Russian oil: As international players avoid doing business with Moscow over the invasion of Ukraine, India is seeking to boost its oil imports from Russia. Its state-owned refineries are eager to take advantage of cheaper supplies from Rosneft PJSC.
According to people with knowledge of the firms’ procurement plans, state processors are focusing on finalizing and securing six-month supply contracts with Russian crude for India. There is a need for cargoes from Rosneft on a delivered basis, with shipping and insurance handled by the seller.
If these supply agreements are reached, they will be in addition to the existing deals under which India already purchases Russian goods. The customers who asked not to be identified as discussions are confidential are still negotiating details about volumes and pricing with the Indian banks that will fully finance all cargoes. The top international traders such as Glencore Plc will no longer deal with Indian refiners, they added, as the country increasingly procures directly from Russian companies such as Rosneft.
Private refiners include Reliance Industries, Hindustan Petroleum, and Bharat Petroleum, while state-owned refiners include Indian Oil Corp. and Hindustan Petroleum, which is partly owned by Rosneft. Private and state-owned companies handle their procurement separately. Contacted about the matter, no one from the three largest state-owned companies could immediately provide a comment.
Since US, UK, and European Union sanctions have caused most buyers to flee and offer levels to crash, both state-owned and private refineries in India have been purchasing Russian crude. As European buyers scrambled for alternatives, they even reached as far as the United Arab Emirates for alternative sources of crude oil. An unprecedented amount of Russian crude was heading to India and China last month. Since Russia invaded Ukraine in late February and the ensuing panic, global oil flows have been rerouted, driving oil prices up by more than 20%.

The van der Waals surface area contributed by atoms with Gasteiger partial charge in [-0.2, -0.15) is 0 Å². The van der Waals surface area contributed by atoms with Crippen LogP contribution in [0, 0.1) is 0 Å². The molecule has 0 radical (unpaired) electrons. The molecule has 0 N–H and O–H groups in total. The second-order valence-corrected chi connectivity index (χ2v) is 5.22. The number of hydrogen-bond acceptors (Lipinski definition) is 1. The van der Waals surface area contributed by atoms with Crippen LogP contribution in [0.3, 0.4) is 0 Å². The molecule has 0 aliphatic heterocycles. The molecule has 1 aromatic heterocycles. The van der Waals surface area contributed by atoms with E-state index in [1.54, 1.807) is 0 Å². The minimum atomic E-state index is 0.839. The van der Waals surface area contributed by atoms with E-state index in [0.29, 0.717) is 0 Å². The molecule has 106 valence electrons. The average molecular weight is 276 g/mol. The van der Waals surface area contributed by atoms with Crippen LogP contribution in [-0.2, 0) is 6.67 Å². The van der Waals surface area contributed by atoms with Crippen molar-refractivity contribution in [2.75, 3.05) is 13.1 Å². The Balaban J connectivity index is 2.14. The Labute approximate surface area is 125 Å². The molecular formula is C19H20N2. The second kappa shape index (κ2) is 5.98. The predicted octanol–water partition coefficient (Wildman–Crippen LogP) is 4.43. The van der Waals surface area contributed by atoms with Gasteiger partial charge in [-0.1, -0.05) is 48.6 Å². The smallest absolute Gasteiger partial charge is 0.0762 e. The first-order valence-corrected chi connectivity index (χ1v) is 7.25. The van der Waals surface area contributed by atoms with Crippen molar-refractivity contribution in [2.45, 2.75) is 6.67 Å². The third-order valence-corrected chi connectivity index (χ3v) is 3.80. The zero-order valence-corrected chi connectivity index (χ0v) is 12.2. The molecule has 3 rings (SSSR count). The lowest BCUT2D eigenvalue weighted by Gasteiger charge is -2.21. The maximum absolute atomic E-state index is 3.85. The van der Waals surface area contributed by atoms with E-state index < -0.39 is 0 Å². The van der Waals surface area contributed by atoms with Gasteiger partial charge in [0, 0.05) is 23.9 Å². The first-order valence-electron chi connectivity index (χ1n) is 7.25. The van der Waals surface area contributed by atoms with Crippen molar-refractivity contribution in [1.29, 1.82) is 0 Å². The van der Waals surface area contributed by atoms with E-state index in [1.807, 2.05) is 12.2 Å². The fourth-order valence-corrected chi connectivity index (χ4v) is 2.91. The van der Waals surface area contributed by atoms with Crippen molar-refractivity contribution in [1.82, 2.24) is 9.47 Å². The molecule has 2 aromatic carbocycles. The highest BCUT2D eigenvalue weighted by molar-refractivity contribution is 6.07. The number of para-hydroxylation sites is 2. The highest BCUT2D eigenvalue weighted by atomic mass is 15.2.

As Asia’s second-largest oil consumer, refiners in its second-largest market have enjoyed elevated profits from turning cheap crude into fuels for sale domestically in Asia and at export markets to Europe and the United States. India purchases both long-term and spot crude oil from the Middle East and Africa, along with Russian crude oil.
According to the people, a possible increase in Russian crude purchases could adversely affect South Asia’s spot imports. The Russian oil that India bought between late-February and early-May is about 20 percent more than what the country bought in 2021, according to Bloomberg calculations based on trade data. According to Kpler, the amount of Russian oil entering India for May jumped from 284,000 barrels in April and 34,000 barrels a year earlier.
However, India has been under pressure from the Biden administration and the EU to stop doing business with Moscow, in order to cut off Kremlin’s access to oil revenue and funds, despite its purchases of Russian crude not being illegal. Asian countries have repeatedly stressed that their imports of Russian goods are insignificant compared to European purchases, and represent a small fraction of their total consumption.
Despite inflation skyrocketing and prices increasing for everything from food to fuel, India has received some relief from the price decrease in Russian oil — which accounts for more than 85% of India’s oil imports. India already increased its oil imports 16% in April compared with last year as a result of cheap crude. Eurasian oil, which includes Russian oil, grew in April to 10.6% from 3.3% a year earlier, according to oil ministry data.